As a strategic approach, the U.S. pivot or rebalance to Asia seeks to expand the American political, economic and military presence in the Asia-Pacific region. While this realignment is not only about China, it is also evident that much of the thinking behind it relates to China, and in particular how a more engaged American leadership in Asia could be potentially productive in steering Beijing toward a path that, from the U.S. perspective, would be beneficial for regional and global order.
The strategic shift has led many observers to perceive the rebalance as a means for the U.S. to maintain primacy in Asia at the expense of China. Some interpret it as the latest incarnation of a U.S. containment or hedging policy toward China. Others suggest that a more robust U.S. presence emboldens some Asian countries to take a more assertive stance in their territorial disputes with Beijing. In short, a common perception is that the U.S. pivot is inimical to Chinese interests and ambition in the region. ...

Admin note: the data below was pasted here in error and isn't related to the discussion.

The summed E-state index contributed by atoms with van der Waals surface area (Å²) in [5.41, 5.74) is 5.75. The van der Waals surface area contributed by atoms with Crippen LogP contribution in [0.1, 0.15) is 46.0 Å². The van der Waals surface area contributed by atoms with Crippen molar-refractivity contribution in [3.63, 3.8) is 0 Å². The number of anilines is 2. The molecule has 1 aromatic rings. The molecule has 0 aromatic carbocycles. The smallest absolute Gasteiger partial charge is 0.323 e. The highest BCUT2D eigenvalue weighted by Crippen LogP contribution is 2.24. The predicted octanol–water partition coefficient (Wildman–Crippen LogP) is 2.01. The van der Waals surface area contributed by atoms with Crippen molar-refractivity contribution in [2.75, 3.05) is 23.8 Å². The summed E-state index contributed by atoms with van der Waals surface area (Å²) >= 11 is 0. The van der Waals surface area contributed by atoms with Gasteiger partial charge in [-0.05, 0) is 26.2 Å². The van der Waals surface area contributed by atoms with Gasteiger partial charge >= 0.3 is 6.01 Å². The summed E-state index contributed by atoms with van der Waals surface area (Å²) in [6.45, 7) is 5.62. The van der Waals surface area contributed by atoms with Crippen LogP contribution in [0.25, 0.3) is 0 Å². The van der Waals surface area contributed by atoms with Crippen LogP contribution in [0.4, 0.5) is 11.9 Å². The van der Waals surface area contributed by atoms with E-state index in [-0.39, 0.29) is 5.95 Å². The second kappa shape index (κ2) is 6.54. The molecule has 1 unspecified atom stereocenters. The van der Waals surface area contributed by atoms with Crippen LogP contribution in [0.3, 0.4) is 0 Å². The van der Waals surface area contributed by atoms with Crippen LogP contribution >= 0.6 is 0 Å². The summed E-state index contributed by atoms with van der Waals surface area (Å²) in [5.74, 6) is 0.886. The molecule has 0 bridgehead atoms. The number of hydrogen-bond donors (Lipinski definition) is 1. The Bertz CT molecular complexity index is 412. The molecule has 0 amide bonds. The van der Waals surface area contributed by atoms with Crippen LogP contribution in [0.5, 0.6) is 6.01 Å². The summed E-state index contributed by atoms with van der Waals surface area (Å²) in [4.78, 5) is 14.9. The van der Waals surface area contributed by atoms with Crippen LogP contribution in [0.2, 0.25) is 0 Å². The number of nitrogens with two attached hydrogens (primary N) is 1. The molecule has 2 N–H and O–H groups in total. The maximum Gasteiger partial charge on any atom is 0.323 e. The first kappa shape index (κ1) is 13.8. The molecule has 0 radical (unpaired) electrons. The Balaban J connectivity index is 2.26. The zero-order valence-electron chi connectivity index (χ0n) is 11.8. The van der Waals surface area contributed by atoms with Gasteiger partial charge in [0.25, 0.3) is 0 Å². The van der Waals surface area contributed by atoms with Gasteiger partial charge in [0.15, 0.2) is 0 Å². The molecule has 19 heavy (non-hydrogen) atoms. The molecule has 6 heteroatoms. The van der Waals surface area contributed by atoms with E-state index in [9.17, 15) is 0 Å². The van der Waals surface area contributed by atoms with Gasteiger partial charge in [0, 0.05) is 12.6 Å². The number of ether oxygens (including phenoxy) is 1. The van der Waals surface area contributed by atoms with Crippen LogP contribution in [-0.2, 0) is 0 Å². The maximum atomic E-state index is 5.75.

To read the rest, sign up to try World Politics Review
- TWO WEEKS FREE.
- Cancel any time.
- After two weeks, just $11.99 monthly or $94.99/year.
Request a free trial for your office or school. Everyone at a given site can get access through our institutional subscriptions.
- How Latin America Can Maximize its Shale Gas Potential
- Strategic Horizons: 2016 Election Will Redraw Road Map for U.S. National Security
- Global Insights: When it Comes to Nonproliferation, China Has Been a ‘Free Rider’
- The Realist Prism: Time for the U.S. to Make Hard Choices on Russia, Middle East
- Strategic Horizons: The Rise of the Islamic State and the Evolution of Violent Extremism